The Acquisitions Table

In 1834, AAS librarian Christopher Columbus Baldwin wrote: “Some philosopher has said that his unhappiest moments were those spent in settling his tavern bills.  But the happiest moments of my life are those employed in opening packages of books presented to the Library of the American Antiquarian Society.  It gives me real, substantial, and unadulterated comfort.   It is then that like glorious Tam O Shanter, I am ‘O’er the ills of life victorious.’”

I can report that 175 years later the source of Baldwin’s joy continues to give “real, substantial, and unadulterated comfort” to those of us who are fortunate enough to see what arrives daily for the AAS library.

The Acquisitions Table

The acquisitions department staff (Peg Lesinski, Sarah Barnard and Anne Hendrickson) and the curators (Vince Golden, Lauren Hewes, Laura Wasowicz, David Whitesell and myself) are all involved in various aspects of acquiring and processing material for the collections. We order from dealers via catalogs and quotes, we purchase at auction (including many items from eBay), and we receive gifts, sometimes unsolicited (more on that below) and sometimes after much work with potential donors.

On arrival all of these things land on the acquisitions table.  It is an unassuming table, three and a half by eight feet. It is located in the acquisitions department, and it is on this table that each day’s arriving mail is first sorted, and packages from the post office and other carriers are brought to be opened.  Frequently, its twenty-eight square feet aren’t sufficient to hold our newly received booty and it is a continuing challenge to the acquisitions department staff to keep up with new acquisitions and send them along for eventual cataloging, shelving, and use by readers.

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The accompanying photograph shows the table as it was at 1:30 p.m. on Thursday, December 10.  The piles of books in the background are 149 volumes just given to us by a university library.  These are odd volumes, many of them parts of incomplete sets.  It will be our job to check each volume against our holdings, and with luck we will add a number of things we don’t have, fill in gaps in broken sets, or identify variant bindings or copies in better condition than the ones we currently have.  But before we do anything else, we need to vacuum them because they’re very dusty!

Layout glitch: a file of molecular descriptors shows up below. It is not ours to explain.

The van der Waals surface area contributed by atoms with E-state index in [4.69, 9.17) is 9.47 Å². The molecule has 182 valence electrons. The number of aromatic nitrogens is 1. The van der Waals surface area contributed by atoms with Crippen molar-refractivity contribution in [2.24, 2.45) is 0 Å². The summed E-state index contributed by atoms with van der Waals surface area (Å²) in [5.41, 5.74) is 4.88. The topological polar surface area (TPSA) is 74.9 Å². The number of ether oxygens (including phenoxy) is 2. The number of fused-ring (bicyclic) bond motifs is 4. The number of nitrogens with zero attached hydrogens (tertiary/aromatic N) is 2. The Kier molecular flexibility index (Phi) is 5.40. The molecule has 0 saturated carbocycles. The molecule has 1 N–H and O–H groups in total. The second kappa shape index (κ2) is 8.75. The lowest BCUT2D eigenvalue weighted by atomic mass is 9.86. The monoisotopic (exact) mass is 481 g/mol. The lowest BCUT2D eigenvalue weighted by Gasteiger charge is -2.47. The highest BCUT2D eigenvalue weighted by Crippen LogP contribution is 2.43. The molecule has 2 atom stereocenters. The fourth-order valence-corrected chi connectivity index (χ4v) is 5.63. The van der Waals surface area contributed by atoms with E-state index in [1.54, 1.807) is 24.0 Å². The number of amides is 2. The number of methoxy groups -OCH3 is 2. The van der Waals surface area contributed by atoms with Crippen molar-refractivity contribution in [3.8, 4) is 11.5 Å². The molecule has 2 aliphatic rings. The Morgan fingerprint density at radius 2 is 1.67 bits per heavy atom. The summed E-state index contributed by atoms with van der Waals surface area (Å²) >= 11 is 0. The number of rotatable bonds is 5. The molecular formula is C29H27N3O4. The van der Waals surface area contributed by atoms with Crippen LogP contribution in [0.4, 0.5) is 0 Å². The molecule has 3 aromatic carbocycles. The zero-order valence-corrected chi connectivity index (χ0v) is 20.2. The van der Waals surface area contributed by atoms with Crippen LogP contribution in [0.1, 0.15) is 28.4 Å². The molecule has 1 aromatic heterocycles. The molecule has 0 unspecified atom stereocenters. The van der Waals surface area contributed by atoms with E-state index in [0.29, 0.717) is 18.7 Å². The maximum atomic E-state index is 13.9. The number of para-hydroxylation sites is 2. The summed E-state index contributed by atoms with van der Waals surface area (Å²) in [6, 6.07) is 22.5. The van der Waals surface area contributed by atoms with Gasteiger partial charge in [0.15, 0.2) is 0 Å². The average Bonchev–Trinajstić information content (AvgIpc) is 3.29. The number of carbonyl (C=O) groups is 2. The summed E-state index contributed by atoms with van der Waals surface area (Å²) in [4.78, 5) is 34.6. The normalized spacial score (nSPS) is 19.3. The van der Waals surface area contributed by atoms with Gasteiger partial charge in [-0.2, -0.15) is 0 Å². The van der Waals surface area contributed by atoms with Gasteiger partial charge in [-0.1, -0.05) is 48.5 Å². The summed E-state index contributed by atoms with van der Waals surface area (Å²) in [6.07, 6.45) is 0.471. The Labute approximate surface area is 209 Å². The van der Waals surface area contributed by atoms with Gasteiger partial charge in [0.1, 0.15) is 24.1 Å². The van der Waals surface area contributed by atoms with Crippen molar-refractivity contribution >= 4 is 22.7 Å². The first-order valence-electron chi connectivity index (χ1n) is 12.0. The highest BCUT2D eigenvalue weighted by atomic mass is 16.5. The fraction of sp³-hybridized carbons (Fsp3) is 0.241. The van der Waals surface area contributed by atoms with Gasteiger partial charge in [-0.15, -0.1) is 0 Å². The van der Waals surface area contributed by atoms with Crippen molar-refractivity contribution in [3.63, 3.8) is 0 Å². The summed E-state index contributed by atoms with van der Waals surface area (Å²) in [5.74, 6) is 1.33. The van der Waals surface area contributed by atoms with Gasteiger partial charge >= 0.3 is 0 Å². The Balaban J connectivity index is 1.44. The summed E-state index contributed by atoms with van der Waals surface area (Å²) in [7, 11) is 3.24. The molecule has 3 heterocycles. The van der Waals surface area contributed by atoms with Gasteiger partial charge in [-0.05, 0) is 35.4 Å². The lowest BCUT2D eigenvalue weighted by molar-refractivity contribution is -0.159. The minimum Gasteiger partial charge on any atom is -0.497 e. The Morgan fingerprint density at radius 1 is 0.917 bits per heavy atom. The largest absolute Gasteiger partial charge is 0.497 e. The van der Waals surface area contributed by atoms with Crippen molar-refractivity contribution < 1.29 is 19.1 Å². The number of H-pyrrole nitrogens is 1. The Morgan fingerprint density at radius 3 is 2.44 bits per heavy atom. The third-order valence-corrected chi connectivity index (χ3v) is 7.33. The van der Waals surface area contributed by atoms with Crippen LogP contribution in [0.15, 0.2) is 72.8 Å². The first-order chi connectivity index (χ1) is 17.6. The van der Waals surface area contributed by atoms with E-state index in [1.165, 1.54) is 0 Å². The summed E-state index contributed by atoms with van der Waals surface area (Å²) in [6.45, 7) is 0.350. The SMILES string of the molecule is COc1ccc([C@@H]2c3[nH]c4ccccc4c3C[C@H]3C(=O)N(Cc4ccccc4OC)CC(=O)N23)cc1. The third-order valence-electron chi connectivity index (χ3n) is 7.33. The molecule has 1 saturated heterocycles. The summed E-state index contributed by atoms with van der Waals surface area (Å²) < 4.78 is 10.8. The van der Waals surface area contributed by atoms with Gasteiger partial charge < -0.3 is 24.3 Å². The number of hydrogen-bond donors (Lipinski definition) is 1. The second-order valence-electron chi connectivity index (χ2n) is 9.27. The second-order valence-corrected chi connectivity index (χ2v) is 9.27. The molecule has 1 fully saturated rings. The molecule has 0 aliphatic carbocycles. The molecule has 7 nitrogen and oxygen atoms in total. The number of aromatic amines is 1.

To the left of the front row is the manuscript account book of a gin distiller in Enfield, Massachusetts in the 1820s.  Enfield no longer exists. It was one of the “Quabbin Towns” flooded in the late 1930s during the construction of the Quabbin Reservoir.  Moving right we see a small tintype showing a rather cross looking baby girl; a partly printed 1859 certificate stating that an African American sailor named Aldridge Sanders is an American citizen; John Keegan’s new military history of the Civil War, and some recently received U.S. government documents (we are a depository library, in fact the first one to be so designated by Congress—in 1814).

Although much comes in, there is still plenty for us to seek out and acquire.  We are omnivorous in our appetite for material printed in the United States before 1877—if we don’t already have it, we want it, and even if we do have it, we might want another copy if it is slightly different or in better condition than the one we have.  We also add secondary materials to the collections to support research here.

Once in a while a gift arrives that we can’t really use, such as the suitcase that we found on our doorstep early one morning a few months ago. There was no name or note with it, and on opening it we found that it contained newspapers with stories about the JFK assassination and the first Moon landing.  We’ll try to find a good home at another institution for the newspapers, although I’m less sanguine about the future of the suitcase.

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Since you, dear reader, do not have the opportunity we do to stop by acquisitions and see what’s on the table today, we want to offer you a chance to experience some of the excitement we feel about newly acquired items.  Every week or so Past is Present will highlight a recent arrival.  Our curators will explain why each one is interesting and why we want it for our collections.  I hope you will find these items as wonderful, interesting, and sometimes quirky as we do.

One thought on “The Acquisitions Table

  1. Ron Kley

    Great idea! As a former curator and long-time(since ’88)curatorial contractor to collection-holding institutions, I see this as an excellent way to involve your institution’s members, friends, and the public at large in the adventure of collecting, and the tasks involved in transforming donated items into useful
    components of an institutional collection.

    Reply

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